Hilda Dias dos Santos (1923) is known, throughout Brazil, as “Mother Hilda.” Ialorixá (maximum authority in the Candomblé religion) of the terreiro (place where the rituals of Candomblé are carried out) Ilê Axé Jitolu. She carries out the synergy between religiosity and social work. Owner of a refined consciousness of Brazilian racism: “Racism is still present, but today, Caucasians respect Afro-Brazilians.” Part of this respect is the result of the work that she has been developing during 50 years.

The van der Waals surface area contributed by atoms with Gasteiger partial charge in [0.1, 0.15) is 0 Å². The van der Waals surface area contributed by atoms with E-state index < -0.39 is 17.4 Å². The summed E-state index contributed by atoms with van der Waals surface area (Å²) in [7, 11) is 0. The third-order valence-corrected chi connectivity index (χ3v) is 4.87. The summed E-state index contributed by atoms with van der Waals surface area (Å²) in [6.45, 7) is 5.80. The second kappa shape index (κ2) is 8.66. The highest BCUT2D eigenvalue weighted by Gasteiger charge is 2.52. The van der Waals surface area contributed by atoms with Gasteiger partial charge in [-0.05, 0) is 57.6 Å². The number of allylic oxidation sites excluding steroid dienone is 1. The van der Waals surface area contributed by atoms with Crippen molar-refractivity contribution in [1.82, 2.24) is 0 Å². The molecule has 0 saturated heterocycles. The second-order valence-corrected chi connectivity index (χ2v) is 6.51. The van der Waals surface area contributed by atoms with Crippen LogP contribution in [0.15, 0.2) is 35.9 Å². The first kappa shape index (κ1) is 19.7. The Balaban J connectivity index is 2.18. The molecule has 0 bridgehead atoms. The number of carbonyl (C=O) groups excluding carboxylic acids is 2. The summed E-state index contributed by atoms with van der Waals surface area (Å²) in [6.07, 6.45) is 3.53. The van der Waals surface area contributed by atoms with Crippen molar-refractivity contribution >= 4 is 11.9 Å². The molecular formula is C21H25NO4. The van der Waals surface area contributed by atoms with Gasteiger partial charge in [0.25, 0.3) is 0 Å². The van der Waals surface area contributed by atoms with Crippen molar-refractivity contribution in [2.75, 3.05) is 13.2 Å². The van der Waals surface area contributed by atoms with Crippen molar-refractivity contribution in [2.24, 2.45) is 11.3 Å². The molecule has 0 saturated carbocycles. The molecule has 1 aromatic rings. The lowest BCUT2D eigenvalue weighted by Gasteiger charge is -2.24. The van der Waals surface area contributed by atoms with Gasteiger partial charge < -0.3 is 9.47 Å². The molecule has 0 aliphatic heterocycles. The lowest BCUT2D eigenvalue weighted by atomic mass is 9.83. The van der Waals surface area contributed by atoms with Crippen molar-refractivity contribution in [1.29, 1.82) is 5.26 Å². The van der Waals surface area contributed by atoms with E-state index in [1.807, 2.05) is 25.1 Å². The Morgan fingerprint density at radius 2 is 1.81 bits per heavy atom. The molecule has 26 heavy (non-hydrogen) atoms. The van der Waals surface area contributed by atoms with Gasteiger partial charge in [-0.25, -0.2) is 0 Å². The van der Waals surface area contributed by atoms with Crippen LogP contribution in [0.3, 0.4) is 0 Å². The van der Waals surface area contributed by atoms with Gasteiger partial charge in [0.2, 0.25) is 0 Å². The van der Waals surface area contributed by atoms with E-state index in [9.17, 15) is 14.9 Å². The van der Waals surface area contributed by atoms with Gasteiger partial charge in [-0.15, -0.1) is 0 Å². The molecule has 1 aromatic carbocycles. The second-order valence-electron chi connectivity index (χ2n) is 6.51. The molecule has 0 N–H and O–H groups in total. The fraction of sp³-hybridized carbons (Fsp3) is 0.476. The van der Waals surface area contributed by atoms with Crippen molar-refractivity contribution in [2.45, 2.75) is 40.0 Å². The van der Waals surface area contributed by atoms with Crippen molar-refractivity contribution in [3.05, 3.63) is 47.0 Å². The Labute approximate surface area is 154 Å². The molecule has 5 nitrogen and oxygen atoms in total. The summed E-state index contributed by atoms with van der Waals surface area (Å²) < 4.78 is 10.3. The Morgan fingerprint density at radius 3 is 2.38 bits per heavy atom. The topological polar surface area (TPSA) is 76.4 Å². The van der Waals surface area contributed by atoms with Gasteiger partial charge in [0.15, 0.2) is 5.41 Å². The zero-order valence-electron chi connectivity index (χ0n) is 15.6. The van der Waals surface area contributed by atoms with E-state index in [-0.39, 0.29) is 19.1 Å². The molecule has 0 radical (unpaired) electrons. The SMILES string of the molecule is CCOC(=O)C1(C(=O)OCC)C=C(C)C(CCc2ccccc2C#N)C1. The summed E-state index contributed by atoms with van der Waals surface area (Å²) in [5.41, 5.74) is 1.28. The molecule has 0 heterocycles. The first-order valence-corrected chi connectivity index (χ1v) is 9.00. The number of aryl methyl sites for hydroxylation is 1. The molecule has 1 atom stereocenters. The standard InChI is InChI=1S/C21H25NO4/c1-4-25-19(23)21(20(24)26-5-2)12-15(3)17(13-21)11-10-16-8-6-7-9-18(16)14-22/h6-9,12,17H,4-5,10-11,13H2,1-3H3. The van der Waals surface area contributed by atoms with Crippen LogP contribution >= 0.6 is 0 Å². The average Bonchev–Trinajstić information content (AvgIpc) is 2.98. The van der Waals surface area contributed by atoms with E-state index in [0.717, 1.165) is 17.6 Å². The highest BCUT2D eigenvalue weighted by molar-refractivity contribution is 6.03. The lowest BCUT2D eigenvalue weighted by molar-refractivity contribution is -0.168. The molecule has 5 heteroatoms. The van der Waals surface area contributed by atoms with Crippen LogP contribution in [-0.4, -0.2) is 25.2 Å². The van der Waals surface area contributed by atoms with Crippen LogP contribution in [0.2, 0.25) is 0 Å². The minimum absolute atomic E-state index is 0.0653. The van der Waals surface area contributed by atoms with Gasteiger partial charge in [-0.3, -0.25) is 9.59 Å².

The terreiro Ilê Axé Jitolu was founded by the pastry maker Hilda Dias dos Santos, in 1952. The terreiro–place where the rituals of Candomblé, religion originated from Africa, are carried out–was born in a straw shack. Located at the hill of the Curuzu, in the district of Liberdade, which is the most Afro-Brazilian of all the districts of Salvador, Bahia, the Ilê Axé and its Ialorixá have become a national reference. At age 82, Mother Hilda tells the story of how she embraced the religion of the Orixás, the gods of Candomblé: “As a child, I was always passing out. The doctors were not able to solve the problem. I went into the Candomblé and the crises stopped.” She married, had six children. She sold a lot of food at the doors of factories and boat terminals. One day, she felt prepared to turn her house into a terreiro for the practice of Candomblé. Mother Hilda opened up a school for the children of the Curuzu. She qualified boys and girls for the religion and for life. Through religious and recreational activities, she stimulated the strengthening of the self-esteem of the Afro-Brazilian youth. It was in a room of the Ilê Axé Jitolu that, in 1974, the Ilê Aiyê, a group formed solely by Afro-Brazilians, was born exalting afro beauty. Mother Hilda continues her work of educational extension for the construction of citizenship. Besides elementary school, there are percussion, dance and professionalizing courses. There is a team working on the Notebooks of Education that are about Afro-Brazilian cultural themes. Now, she wishes for the community of the Curuzu to become a ‘cultural corridor,’ a space that irradiates the Afro-Brazilian culture from Bahia. Mother Hilda says that “the next step is an existence, a life, with quality and peace.”